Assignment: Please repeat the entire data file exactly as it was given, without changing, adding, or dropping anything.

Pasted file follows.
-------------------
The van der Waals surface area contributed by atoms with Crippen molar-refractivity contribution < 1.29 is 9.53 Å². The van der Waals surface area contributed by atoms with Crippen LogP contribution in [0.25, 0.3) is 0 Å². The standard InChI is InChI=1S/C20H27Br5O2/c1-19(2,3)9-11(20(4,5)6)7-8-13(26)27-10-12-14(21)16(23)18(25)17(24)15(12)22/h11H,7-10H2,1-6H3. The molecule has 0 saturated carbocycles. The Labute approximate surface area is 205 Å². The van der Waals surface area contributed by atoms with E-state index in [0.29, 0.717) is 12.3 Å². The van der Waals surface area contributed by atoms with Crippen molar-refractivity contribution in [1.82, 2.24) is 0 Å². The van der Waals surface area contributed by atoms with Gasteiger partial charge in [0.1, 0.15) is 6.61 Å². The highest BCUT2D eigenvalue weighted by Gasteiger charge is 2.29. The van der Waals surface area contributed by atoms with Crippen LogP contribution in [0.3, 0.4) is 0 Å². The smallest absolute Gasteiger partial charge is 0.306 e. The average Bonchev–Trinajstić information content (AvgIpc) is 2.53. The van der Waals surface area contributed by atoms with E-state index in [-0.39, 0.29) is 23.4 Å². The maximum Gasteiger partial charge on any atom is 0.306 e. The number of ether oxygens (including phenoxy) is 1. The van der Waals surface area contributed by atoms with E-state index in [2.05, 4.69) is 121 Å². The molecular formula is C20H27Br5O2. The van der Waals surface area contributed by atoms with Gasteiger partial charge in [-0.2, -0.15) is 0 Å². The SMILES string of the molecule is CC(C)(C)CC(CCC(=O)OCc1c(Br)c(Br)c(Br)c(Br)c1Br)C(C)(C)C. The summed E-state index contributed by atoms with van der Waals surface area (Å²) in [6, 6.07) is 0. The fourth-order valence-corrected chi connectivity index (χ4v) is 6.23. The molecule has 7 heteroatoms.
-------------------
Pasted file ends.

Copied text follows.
The van der Waals surface area contributed by atoms with Crippen molar-refractivity contribution < 1.29 is 9.53 Å². The van der Waals surface area contributed by atoms with Crippen LogP contribution in [0.25, 0.3) is 0 Å². The standard InChI is InChI=1S/C20H27Br5O2/c1-19(2,3)9-11(20(4,5)6)7-8-13(26)27-10-12-14(21)16(23)18(25)17(24)15(12)22/h11H,7-10H2,1-6H3. The molecule has 0 saturated carbocycles. The Labute approximate surface area is 205 Å². The van der Waals surface area contributed by atoms with E-state index in [0.29, 0.717) is 12.3 Å². The van der Waals surface area contributed by atoms with Crippen molar-refractivity contribution in [1.82, 2.24) is 0 Å². The van der Waals surface area contributed by atoms with Gasteiger partial charge in [0.1, 0.15) is 6.61 Å². The highest BCUT2D eigenvalue weighted by Gasteiger charge is 2.29. The van der Waals surface area contributed by atoms with Crippen LogP contribution in [0.3, 0.4) is 0 Å². The smallest absolute Gasteiger partial charge is 0.306 e. The average Bonchev–Trinajstić information content (AvgIpc) is 2.53. The van der Waals surface area contributed by atoms with E-state index in [-0.39, 0.29) is 23.4 Å². The maximum Gasteiger partial charge on any atom is 0.306 e. The number of ether oxygens (including phenoxy) is 1. The van der Waals surface area contributed by atoms with E-state index in [2.05, 4.69) is 121 Å². The molecular formula is C20H27Br5O2. The van der Waals surface area contributed by atoms with Gasteiger partial charge in [-0.2, -0.15) is 0 Å². The SMILES string of the molecule is CC(C)(C)CC(CCC(=O)OCc1c(Br)c(Br)c(Br)c(Br)c1Br)C(C)(C)C. The summed E-state index contributed by atoms with van der Waals surface area (Å²) in [6, 6.07) is 0. The fourth-order valence-corrected chi connectivity index (χ4v) is 6.23. The molecule has 7 heteroatoms.